The right acquirer will not just see and appreciate the value of the business but also be assessing the ease with which it can be integrated into a wider organisation – not just from financial perspective, the strategic perspective of product and service offerings, but also cultural considerations – how to best utilise the incoming staff and allay any fears that cultural change might induce, how to integrate software used by each entity for normal business control functions and maximise efficiency across the expanded portfolio.

The right buyer will negotiate considered terms of acquisition, perhaps seeking some deferments based on the outgoing owners retaining a consultancy (‘steadying’) role for a defined period after transaction. That buyer will have met the criteria of financial value of the business and considered the sellers’ requirements as presented by the Advisor.

They will then work together to ensure the acquisition and integration are smooth, quickly establishing relationship between the key staff in each, all motivated by the opportunities that the acquisition presents.

The objective, of course, is win-win; the outgoing owners have achieved an often life-changing personal financial event. The acquired business benefits form the resources the acquiring entity can bring to it – the acquirer has achieved significant growth opportunity and enhanced skill set that increases the profile of their business – these objectives are common regardless of the type of buyer that ultimately makes the acquisition.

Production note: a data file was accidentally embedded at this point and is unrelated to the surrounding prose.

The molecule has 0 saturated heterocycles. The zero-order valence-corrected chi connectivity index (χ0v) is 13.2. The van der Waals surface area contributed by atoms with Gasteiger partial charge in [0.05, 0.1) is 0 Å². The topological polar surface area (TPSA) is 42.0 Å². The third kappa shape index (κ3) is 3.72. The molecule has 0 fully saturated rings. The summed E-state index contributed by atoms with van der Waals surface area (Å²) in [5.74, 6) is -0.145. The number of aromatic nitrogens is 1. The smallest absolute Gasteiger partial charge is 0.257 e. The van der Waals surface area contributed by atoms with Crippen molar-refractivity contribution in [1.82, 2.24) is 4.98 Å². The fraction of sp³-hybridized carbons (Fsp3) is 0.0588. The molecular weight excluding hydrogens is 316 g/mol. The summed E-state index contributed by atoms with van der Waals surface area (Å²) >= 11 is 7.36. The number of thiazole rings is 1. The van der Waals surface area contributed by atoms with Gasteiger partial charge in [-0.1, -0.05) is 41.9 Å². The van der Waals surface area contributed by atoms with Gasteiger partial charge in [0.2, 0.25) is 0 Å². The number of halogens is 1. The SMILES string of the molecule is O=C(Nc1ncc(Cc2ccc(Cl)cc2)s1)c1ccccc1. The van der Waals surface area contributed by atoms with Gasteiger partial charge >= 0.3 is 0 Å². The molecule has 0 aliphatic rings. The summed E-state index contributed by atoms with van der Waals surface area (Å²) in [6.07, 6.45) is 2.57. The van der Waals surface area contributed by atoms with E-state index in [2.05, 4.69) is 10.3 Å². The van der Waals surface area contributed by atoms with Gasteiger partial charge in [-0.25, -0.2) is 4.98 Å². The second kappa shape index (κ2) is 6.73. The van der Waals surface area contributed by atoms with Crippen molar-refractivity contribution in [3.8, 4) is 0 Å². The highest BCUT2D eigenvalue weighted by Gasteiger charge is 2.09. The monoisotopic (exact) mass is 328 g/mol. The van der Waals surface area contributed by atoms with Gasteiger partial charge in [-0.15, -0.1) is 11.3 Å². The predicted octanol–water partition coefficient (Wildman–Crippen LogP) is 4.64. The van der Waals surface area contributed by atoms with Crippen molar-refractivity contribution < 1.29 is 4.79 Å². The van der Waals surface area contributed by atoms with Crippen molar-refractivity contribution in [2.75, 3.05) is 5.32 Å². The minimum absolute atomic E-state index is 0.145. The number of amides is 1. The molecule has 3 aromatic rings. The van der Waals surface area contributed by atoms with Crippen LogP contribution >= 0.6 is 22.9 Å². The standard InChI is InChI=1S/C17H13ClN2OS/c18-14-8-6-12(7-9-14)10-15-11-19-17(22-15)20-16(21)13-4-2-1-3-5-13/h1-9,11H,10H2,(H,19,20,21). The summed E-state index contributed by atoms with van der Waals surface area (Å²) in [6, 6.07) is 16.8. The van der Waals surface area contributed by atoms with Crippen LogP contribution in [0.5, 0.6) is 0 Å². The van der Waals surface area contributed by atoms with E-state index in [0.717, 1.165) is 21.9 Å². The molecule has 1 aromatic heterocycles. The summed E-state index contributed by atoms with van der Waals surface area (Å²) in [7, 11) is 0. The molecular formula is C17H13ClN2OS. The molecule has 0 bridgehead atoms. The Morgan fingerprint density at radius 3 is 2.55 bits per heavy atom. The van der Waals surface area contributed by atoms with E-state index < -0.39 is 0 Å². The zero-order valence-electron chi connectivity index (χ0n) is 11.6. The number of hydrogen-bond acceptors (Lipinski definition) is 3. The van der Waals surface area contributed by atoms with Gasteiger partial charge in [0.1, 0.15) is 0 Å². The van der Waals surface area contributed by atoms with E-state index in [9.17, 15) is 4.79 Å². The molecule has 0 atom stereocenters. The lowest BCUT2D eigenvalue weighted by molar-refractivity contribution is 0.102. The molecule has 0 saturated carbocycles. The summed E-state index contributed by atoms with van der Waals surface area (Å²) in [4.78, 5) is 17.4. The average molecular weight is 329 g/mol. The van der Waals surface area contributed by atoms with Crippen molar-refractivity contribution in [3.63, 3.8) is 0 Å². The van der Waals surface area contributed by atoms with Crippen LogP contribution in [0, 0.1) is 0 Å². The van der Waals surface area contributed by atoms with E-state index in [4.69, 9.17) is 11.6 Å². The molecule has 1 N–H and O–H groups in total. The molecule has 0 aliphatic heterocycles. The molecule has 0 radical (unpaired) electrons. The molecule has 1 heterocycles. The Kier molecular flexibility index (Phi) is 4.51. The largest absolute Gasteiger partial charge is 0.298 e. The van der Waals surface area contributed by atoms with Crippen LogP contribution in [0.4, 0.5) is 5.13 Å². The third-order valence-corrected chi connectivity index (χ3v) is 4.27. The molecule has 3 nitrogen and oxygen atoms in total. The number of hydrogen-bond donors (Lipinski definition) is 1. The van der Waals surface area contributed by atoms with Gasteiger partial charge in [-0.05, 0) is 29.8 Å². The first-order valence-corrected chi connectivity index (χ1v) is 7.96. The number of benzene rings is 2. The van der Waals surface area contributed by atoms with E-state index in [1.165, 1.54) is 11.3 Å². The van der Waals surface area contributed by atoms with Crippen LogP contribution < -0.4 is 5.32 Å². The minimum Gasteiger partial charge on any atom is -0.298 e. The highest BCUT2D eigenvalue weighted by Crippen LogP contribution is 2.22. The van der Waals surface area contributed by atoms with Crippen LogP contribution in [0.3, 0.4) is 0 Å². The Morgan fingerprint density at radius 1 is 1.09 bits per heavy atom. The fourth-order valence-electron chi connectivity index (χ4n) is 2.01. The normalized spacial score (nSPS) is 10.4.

The use of an advisor should always be hugely beneficial to business owner, particularly if the owner is still occupied with the day-to-day running of the business. If an owner has never been through acquisition before, the volume of work to create the marketing documentation, the due diligence, access to PE or VC contacts with interests in particular sectors is often and unexpectedly huge undertaking, particularly alongside the running of a business. Good advisors will minimise time wasting and focus the owner on providing what is needed for an efficient deal as well as be better positioned to evaluate real, rather than passing, interest.

Acqius offers a wide-range of sell-side and buy-side M&A services for SMEs, entrepreneurs, start-ups and other firms. These include exit strategy planning, valuation advice, asset divestment and potential-acquisition searches.

Written by
May 15, 2024
Written by
Clive Stanley
May 15, 2024